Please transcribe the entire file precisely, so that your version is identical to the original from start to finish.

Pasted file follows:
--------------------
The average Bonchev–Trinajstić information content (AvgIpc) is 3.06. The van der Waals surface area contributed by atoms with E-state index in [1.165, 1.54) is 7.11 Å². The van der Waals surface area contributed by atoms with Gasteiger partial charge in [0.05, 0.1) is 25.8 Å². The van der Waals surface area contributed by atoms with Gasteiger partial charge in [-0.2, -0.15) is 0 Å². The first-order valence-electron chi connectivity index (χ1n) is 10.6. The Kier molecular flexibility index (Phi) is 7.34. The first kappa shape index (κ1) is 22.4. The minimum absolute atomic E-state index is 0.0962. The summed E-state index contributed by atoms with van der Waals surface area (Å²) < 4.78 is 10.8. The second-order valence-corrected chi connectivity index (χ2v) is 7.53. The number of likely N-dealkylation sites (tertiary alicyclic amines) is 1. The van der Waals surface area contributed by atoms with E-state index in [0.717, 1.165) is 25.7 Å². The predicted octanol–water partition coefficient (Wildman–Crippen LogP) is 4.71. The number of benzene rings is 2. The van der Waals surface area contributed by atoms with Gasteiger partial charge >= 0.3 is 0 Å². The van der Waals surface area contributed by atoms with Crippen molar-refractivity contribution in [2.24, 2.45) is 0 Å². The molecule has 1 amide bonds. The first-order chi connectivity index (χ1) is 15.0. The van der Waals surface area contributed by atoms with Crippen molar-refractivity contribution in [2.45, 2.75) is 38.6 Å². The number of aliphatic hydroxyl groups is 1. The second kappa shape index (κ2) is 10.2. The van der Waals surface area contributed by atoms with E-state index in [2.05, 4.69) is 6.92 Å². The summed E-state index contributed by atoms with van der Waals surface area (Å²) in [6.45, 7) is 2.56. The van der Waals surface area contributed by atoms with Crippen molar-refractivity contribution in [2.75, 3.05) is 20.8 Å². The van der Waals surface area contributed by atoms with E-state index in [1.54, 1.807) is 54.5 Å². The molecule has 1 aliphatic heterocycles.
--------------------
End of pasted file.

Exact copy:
The average Bonchev–Trinajstić information content (AvgIpc) is 3.06. The van der Waals surface area contributed by atoms with E-state index in [1.165, 1.54) is 7.11 Å². The van der Waals surface area contributed by atoms with Gasteiger partial charge in [0.05, 0.1) is 25.8 Å². The van der Waals surface area contributed by atoms with Gasteiger partial charge in [-0.2, -0.15) is 0 Å². The first-order valence-electron chi connectivity index (χ1n) is 10.6. The Kier molecular flexibility index (Phi) is 7.34. The first kappa shape index (κ1) is 22.4. The minimum absolute atomic E-state index is 0.0962. The summed E-state index contributed by atoms with van der Waals surface area (Å²) < 4.78 is 10.8. The second-order valence-corrected chi connectivity index (χ2v) is 7.53. The number of likely N-dealkylation sites (tertiary alicyclic amines) is 1. The van der Waals surface area contributed by atoms with E-state index in [0.717, 1.165) is 25.7 Å². The predicted octanol–water partition coefficient (Wildman–Crippen LogP) is 4.71. The number of benzene rings is 2. The van der Waals surface area contributed by atoms with Gasteiger partial charge >= 0.3 is 0 Å². The van der Waals surface area contributed by atoms with Crippen molar-refractivity contribution in [2.24, 2.45) is 0 Å². The molecule has 1 amide bonds. The first-order chi connectivity index (χ1) is 15.0. The van der Waals surface area contributed by atoms with Crippen molar-refractivity contribution in [2.45, 2.75) is 38.6 Å². The number of aliphatic hydroxyl groups is 1. The second kappa shape index (κ2) is 10.2. The van der Waals surface area contributed by atoms with E-state index in [2.05, 4.69) is 6.92 Å². The summed E-state index contributed by atoms with van der Waals surface area (Å²) in [6.45, 7) is 2.56. The van der Waals surface area contributed by atoms with Crippen molar-refractivity contribution in [2.75, 3.05) is 20.8 Å². The van der Waals surface area contributed by atoms with E-state index in [1.54, 1.807) is 54.5 Å². The molecule has 1 aliphatic heterocycles.